Rolls Royce is expecting a sharp increase in the number of Boeing 787 Dreamliner aircraft that will have to be grounded because of faults with the engine maker’s Trent 1000 turbine, Bloomberg reports.
The spike is expected to occur ahead of a deadline next month for mandated inspections forced by durability problems, according to a statement by Rolls Royce.
The number of grounded Dreamliners is expected to reach 50 from the current 35, as the planes await repairs.
About 80 percent of the Package C engine variant, which debuted with Boeing’s 787-9 jetliner, have undergone initial checks for cracking or signs of wear and tear on turbine blades, according to a person familiar with the matter cited by Bloomberg. Almost a third of the engines failed the initial checks required by regulators for planes that fly more than two hours and 20 minutes from the nearest diversionary airport.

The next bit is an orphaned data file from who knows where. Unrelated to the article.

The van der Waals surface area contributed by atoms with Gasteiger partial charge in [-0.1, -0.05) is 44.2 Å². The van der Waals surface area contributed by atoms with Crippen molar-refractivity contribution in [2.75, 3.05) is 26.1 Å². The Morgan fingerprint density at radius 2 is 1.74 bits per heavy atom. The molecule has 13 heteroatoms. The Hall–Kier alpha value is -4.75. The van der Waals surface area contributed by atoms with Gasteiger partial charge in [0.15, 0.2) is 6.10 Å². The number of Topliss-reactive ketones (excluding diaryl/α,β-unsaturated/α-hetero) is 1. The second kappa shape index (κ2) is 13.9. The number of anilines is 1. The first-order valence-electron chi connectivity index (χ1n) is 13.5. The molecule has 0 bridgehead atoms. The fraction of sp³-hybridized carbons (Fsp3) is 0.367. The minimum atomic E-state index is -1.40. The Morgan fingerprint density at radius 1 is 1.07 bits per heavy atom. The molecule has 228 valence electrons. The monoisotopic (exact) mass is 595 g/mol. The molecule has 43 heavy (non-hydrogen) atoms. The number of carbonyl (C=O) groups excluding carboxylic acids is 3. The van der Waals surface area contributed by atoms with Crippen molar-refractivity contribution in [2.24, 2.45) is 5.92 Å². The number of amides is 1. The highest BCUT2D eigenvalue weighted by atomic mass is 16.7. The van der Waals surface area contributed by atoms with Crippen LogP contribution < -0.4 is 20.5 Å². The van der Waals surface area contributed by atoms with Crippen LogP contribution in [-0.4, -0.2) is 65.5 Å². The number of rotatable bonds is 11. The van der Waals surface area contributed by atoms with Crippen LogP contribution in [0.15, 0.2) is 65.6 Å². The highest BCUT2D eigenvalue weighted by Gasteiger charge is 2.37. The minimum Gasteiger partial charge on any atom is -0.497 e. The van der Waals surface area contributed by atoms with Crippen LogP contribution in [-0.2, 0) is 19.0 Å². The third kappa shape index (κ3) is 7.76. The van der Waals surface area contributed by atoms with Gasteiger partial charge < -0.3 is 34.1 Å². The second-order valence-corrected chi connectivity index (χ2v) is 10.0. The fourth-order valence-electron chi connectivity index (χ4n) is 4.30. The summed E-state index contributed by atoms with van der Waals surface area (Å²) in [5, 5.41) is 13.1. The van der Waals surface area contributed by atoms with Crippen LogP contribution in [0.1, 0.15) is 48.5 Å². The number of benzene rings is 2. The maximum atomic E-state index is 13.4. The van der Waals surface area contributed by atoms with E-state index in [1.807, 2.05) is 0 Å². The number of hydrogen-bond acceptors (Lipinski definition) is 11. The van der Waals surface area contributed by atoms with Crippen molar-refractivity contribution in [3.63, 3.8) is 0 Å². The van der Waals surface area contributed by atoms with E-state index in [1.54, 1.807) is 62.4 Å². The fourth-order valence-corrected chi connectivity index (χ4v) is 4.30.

The engine issues have led some carriers to put their 787s on shorter routes. Since the Federal Aviation Administration’s directive in April, Rolls Royce has aimed to triple the number of engines that can be serviced at any time, including through the development of a new ultrasonic testing technique that can be performed while the turbine is still attached to the aircraft.
Chris Cholerton, the company’s president of civil aerospace, said: “While we expect the number of aircraft affected to rise in the short term as the deadline for the completion of initial inspections approaches, we are confident that we have the right building blocks in place to tackle the additional workload.”
Rolls-Royce shares fell 0.6 percent as of Wednesday morning in London.